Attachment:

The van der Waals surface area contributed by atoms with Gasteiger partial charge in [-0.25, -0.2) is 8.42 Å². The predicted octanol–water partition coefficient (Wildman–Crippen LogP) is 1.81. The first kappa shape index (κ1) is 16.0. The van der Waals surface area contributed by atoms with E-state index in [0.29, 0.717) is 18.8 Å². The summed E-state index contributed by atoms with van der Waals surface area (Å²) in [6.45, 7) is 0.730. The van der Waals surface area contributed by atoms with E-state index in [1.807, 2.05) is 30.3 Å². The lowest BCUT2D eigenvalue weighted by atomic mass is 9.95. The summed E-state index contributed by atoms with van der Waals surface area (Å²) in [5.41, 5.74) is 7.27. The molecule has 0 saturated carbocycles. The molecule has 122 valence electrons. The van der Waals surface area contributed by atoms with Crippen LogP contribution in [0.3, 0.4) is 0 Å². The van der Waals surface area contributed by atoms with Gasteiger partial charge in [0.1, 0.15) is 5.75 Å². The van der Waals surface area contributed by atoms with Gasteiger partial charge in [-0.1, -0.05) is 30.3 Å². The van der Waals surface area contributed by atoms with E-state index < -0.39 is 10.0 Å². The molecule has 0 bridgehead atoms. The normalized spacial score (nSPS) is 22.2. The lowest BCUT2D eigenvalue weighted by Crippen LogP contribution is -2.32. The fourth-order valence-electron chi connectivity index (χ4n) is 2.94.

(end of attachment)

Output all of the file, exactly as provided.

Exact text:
The van der Waals surface area contributed by atoms with Gasteiger partial charge in [-0.25, -0.2) is 8.42 Å². The predicted octanol–water partition coefficient (Wildman–Crippen LogP) is 1.81. The first kappa shape index (κ1) is 16.0. The van der Waals surface area contributed by atoms with E-state index in [0.29, 0.717) is 18.8 Å². The summed E-state index contributed by atoms with van der Waals surface area (Å²) in [6.45, 7) is 0.730. The van der Waals surface area contributed by atoms with E-state index in [1.807, 2.05) is 30.3 Å². The lowest BCUT2D eigenvalue weighted by atomic mass is 9.95. The summed E-state index contributed by atoms with van der Waals surface area (Å²) in [5.41, 5.74) is 7.27. The molecule has 0 saturated carbocycles. The molecule has 122 valence electrons. The van der Waals surface area contributed by atoms with Crippen LogP contribution in [0.3, 0.4) is 0 Å². The van der Waals surface area contributed by atoms with Gasteiger partial charge in [0.1, 0.15) is 5.75 Å². The van der Waals surface area contributed by atoms with Gasteiger partial charge in [-0.1, -0.05) is 30.3 Å². The van der Waals surface area contributed by atoms with E-state index < -0.39 is 10.0 Å². The molecule has 0 bridgehead atoms. The normalized spacial score (nSPS) is 22.2. The lowest BCUT2D eigenvalue weighted by Crippen LogP contribution is -2.32. The fourth-order valence-electron chi connectivity index (χ4n) is 2.94.